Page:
Leonard Hayflick studied the processes by which cells age during the twentieth and twenty-first centuries in the United States. In 1961 at the Wistar Institute in the US, Hayflick researched a phenomenon later called the Hayflick Limit, or the claim that normal human cells can only divide forty to sixty times before they cannot divide any further. Researchers later found that the cause of the Hayflick Limit is the shortening of telomeres, or portions of DNA at the ends of chromosomes that slowly degrade as cells replicate.

Format: Articles

Subject: People

Charles Otis Whitman (1842-1910)

Charles Otis Whitman was an extremely curious and driven researcher who was not content to limit himself to one field of expertise. Among the fields of study to which he made significant contributions were: embryology; morphology, or the form of living organisms and the relationships between their structures; natural history; and behavior.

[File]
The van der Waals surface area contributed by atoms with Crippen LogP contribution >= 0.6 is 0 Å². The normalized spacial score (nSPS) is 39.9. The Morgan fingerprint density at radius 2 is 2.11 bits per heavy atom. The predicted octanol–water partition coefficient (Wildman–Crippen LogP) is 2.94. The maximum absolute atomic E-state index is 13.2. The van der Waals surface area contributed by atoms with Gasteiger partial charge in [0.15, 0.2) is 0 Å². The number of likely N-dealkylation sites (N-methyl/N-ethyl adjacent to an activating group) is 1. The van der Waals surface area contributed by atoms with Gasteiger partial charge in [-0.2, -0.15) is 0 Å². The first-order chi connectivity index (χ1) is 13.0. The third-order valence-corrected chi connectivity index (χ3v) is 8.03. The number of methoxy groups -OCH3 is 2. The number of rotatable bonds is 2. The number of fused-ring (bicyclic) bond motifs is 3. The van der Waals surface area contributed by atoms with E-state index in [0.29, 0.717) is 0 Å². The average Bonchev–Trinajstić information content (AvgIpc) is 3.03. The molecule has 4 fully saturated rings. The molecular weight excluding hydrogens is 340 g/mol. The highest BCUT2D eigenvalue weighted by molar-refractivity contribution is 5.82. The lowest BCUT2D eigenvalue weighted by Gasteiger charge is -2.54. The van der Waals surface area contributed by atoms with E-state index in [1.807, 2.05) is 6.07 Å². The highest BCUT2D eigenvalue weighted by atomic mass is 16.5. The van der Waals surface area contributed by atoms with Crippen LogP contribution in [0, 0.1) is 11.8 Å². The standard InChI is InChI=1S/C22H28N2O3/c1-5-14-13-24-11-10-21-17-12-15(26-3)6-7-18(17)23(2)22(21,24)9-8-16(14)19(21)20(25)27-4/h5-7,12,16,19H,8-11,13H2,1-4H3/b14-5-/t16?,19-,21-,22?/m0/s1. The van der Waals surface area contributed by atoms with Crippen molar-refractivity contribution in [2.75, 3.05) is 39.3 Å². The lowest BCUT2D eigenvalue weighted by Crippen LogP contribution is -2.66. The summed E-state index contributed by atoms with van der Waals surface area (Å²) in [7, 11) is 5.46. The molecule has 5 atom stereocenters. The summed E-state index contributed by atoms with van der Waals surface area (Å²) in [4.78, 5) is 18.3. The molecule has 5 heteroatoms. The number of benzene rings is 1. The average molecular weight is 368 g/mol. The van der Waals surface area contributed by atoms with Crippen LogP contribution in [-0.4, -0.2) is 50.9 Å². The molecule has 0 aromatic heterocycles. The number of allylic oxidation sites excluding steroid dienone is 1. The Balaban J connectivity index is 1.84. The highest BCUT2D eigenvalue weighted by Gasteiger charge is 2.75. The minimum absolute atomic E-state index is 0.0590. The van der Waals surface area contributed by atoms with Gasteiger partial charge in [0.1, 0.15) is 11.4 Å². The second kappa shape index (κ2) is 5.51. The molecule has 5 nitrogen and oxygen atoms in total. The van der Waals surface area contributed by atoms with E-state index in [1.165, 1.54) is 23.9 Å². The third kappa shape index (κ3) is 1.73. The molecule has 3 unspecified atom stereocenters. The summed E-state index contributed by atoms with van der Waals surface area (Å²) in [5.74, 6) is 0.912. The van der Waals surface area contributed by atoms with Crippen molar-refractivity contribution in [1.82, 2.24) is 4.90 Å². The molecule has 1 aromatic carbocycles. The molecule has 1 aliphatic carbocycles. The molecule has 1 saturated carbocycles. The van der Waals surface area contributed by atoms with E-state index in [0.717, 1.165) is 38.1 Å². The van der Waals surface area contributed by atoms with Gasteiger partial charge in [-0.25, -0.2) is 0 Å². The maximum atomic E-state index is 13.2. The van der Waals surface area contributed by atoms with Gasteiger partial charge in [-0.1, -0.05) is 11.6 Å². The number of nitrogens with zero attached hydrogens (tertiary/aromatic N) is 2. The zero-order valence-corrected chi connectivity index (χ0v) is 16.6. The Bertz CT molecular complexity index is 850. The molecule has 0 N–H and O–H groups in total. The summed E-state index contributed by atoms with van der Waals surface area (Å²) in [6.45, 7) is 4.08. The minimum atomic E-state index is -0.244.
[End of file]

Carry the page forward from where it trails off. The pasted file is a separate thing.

Format: Articles

Subject: People

Paternal Sperm Telomere Elongation and Its Impact on Offspring Fitness

Telomeres are structures at the ends of DNA strands that get longer in the DNA of sperm cells as males age. That phenomenon is different for most other types of cells, for which telomeres get shorter as organisms age. In 1992, scientists showed that telomere length (TL) in sperm increases with age in contrast to most cell of most other types. Telomeres are the protective caps at the end of DNA strands that preserve chromosomal integrity and contribute to DNA length and stability.

Format: Articles

Subject: Theories

"A molecular wound response program associated with regeneration initiation in planarians" (2012), by Danielle Wenemoser et al.